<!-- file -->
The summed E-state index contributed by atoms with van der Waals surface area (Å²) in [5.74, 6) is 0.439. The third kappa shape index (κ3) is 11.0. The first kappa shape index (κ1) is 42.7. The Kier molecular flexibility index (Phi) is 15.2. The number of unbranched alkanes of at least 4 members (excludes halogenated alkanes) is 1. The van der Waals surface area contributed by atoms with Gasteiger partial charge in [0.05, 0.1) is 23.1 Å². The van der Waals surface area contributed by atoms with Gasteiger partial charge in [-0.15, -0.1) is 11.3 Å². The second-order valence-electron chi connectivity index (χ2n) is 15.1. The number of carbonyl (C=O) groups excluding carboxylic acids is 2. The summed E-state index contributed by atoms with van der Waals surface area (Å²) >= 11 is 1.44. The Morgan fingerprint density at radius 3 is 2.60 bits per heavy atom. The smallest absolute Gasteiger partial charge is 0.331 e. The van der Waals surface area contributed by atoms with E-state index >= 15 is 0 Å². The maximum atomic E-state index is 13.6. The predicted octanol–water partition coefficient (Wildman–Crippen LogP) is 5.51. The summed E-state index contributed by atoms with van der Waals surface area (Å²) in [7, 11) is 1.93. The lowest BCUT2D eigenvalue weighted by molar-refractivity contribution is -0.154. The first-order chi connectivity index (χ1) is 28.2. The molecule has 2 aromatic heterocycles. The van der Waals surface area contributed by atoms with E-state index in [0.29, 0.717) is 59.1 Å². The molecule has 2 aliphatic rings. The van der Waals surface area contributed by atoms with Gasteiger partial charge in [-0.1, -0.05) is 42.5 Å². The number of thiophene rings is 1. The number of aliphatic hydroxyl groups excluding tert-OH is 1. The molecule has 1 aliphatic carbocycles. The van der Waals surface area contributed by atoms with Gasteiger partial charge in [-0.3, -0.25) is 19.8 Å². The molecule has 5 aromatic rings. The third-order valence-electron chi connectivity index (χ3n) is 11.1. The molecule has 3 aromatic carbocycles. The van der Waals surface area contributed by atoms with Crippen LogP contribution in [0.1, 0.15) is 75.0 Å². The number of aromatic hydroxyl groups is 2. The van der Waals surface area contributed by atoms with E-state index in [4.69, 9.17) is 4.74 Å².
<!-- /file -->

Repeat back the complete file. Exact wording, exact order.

The summed E-state index contributed by atoms with van der Waals surface area (Å²) in [5.74, 6) is 0.439. The third kappa shape index (κ3) is 11.0. The first kappa shape index (κ1) is 42.7. The Kier molecular flexibility index (Phi) is 15.2. The number of unbranched alkanes of at least 4 members (excludes halogenated alkanes) is 1. The van der Waals surface area contributed by atoms with Gasteiger partial charge in [0.05, 0.1) is 23.1 Å². The van der Waals surface area contributed by atoms with Gasteiger partial charge in [-0.15, -0.1) is 11.3 Å². The second-order valence-electron chi connectivity index (χ2n) is 15.1. The number of carbonyl (C=O) groups excluding carboxylic acids is 2. The summed E-state index contributed by atoms with van der Waals surface area (Å²) >= 11 is 1.44. The Morgan fingerprint density at radius 3 is 2.60 bits per heavy atom. The smallest absolute Gasteiger partial charge is 0.331 e. The van der Waals surface area contributed by atoms with E-state index >= 15 is 0 Å². The maximum atomic E-state index is 13.6. The predicted octanol–water partition coefficient (Wildman–Crippen LogP) is 5.51. The summed E-state index contributed by atoms with van der Waals surface area (Å²) in [7, 11) is 1.93. The lowest BCUT2D eigenvalue weighted by molar-refractivity contribution is -0.154. The first-order chi connectivity index (χ1) is 28.2. The molecule has 2 aromatic heterocycles. The van der Waals surface area contributed by atoms with E-state index in [0.29, 0.717) is 59.1 Å². The molecule has 2 aliphatic rings. The van der Waals surface area contributed by atoms with Gasteiger partial charge in [-0.1, -0.05) is 42.5 Å². The number of thiophene rings is 1. The number of aliphatic hydroxyl groups excluding tert-OH is 1. The molecule has 1 aliphatic carbocycles. The van der Waals surface area contributed by atoms with Gasteiger partial charge in [-0.3, -0.25) is 19.8 Å². The molecule has 5 aromatic rings. The third-order valence-electron chi connectivity index (χ3n) is 11.1. The molecule has 3 aromatic carbocycles. The van der Waals surface area contributed by atoms with Crippen LogP contribution in [0.1, 0.15) is 75.0 Å². The number of aromatic hydroxyl groups is 2. The van der Waals surface area contributed by atoms with E-state index in [4.69, 9.17) is 4.74 Å².